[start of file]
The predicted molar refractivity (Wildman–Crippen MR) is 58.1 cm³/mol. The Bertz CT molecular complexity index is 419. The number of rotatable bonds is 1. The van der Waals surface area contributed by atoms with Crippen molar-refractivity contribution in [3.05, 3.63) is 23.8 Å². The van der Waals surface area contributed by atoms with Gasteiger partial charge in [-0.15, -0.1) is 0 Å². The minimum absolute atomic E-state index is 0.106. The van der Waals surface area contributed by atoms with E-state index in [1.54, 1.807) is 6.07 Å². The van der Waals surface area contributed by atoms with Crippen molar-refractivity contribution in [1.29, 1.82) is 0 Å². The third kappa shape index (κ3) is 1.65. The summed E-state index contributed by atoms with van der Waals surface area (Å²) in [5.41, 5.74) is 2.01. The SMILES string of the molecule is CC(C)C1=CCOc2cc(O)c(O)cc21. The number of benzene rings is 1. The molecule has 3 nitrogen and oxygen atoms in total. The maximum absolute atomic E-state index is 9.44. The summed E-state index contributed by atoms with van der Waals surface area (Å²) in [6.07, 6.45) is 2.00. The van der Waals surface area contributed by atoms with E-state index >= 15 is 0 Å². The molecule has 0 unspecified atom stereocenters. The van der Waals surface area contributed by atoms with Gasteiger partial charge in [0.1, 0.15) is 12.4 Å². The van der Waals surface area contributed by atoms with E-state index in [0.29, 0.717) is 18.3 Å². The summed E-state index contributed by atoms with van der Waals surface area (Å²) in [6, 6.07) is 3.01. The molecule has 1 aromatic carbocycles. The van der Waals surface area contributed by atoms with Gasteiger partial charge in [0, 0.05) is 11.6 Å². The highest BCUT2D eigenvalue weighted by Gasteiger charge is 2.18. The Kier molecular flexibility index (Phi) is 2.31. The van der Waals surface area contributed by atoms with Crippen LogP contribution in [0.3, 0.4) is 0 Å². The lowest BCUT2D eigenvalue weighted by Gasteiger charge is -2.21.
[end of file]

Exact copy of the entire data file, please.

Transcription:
The predicted molar refractivity (Wildman–Crippen MR) is 58.1 cm³/mol. The Bertz CT molecular complexity index is 419. The number of rotatable bonds is 1. The van der Waals surface area contributed by atoms with Crippen molar-refractivity contribution in [3.05, 3.63) is 23.8 Å². The van der Waals surface area contributed by atoms with Gasteiger partial charge in [-0.15, -0.1) is 0 Å². The minimum absolute atomic E-state index is 0.106. The van der Waals surface area contributed by atoms with E-state index in [1.54, 1.807) is 6.07 Å². The van der Waals surface area contributed by atoms with Crippen molar-refractivity contribution in [1.29, 1.82) is 0 Å². The third kappa shape index (κ3) is 1.65. The summed E-state index contributed by atoms with van der Waals surface area (Å²) in [5.41, 5.74) is 2.01. The SMILES string of the molecule is CC(C)C1=CCOc2cc(O)c(O)cc21. The number of benzene rings is 1. The molecule has 3 nitrogen and oxygen atoms in total. The maximum absolute atomic E-state index is 9.44. The summed E-state index contributed by atoms with van der Waals surface area (Å²) in [6.07, 6.45) is 2.00. The van der Waals surface area contributed by atoms with E-state index >= 15 is 0 Å². The molecule has 0 unspecified atom stereocenters. The van der Waals surface area contributed by atoms with Gasteiger partial charge in [0.1, 0.15) is 12.4 Å². The van der Waals surface area contributed by atoms with E-state index in [0.29, 0.717) is 18.3 Å². The summed E-state index contributed by atoms with van der Waals surface area (Å²) in [6, 6.07) is 3.01. The molecule has 1 aromatic carbocycles. The van der Waals surface area contributed by atoms with Gasteiger partial charge in [0, 0.05) is 11.6 Å². The highest BCUT2D eigenvalue weighted by Gasteiger charge is 2.18. The Kier molecular flexibility index (Phi) is 2.31. The van der Waals surface area contributed by atoms with Crippen LogP contribution in [0.3, 0.4) is 0 Å². The lowest BCUT2D eigenvalue weighted by Gasteiger charge is -2.21.